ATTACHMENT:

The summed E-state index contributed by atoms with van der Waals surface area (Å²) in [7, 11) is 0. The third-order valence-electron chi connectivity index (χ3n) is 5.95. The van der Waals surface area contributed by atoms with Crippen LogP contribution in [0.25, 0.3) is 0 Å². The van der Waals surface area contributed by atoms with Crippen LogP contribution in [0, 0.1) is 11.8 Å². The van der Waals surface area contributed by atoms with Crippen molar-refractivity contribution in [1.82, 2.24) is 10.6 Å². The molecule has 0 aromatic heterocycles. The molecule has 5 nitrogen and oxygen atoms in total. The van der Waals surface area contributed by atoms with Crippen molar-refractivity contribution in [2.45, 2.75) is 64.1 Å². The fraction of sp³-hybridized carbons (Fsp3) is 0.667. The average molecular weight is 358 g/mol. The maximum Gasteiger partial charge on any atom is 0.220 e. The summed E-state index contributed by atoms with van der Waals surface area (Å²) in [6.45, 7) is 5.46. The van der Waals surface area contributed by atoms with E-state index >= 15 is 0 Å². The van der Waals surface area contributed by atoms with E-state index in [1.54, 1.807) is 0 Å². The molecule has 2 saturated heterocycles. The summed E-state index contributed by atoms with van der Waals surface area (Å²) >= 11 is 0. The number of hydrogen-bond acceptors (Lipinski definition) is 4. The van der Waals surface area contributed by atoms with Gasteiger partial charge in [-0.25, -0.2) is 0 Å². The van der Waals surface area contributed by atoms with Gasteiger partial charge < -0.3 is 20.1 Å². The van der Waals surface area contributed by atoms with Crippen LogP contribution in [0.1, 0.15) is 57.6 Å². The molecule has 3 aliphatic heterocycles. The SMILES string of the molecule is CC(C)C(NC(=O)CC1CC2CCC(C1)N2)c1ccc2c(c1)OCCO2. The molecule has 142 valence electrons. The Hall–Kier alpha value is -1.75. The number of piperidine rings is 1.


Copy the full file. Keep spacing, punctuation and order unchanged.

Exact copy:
The summed E-state index contributed by atoms with van der Waals surface area (Å²) in [7, 11) is 0. The third-order valence-electron chi connectivity index (χ3n) is 5.95. The van der Waals surface area contributed by atoms with Crippen LogP contribution in [0.25, 0.3) is 0 Å². The van der Waals surface area contributed by atoms with Crippen LogP contribution in [0, 0.1) is 11.8 Å². The van der Waals surface area contributed by atoms with Crippen molar-refractivity contribution in [1.82, 2.24) is 10.6 Å². The molecule has 0 aromatic heterocycles. The molecule has 5 nitrogen and oxygen atoms in total. The van der Waals surface area contributed by atoms with Crippen molar-refractivity contribution in [2.45, 2.75) is 64.1 Å². The fraction of sp³-hybridized carbons (Fsp3) is 0.667. The average molecular weight is 358 g/mol. The maximum Gasteiger partial charge on any atom is 0.220 e. The summed E-state index contributed by atoms with van der Waals surface area (Å²) in [6.45, 7) is 5.46. The van der Waals surface area contributed by atoms with E-state index >= 15 is 0 Å². The van der Waals surface area contributed by atoms with E-state index in [1.54, 1.807) is 0 Å². The molecule has 2 saturated heterocycles. The summed E-state index contributed by atoms with van der Waals surface area (Å²) >= 11 is 0. The number of hydrogen-bond acceptors (Lipinski definition) is 4. The van der Waals surface area contributed by atoms with Gasteiger partial charge in [-0.25, -0.2) is 0 Å². The van der Waals surface area contributed by atoms with Gasteiger partial charge < -0.3 is 20.1 Å². The van der Waals surface area contributed by atoms with Crippen LogP contribution in [0.1, 0.15) is 57.6 Å². The molecule has 3 aliphatic heterocycles. The SMILES string of the molecule is CC(C)C(NC(=O)CC1CC2CCC(C1)N2)c1ccc2c(c1)OCCO2. The molecule has 142 valence electrons. The Hall–Kier alpha value is -1.75. The number of piperidine rings is 1.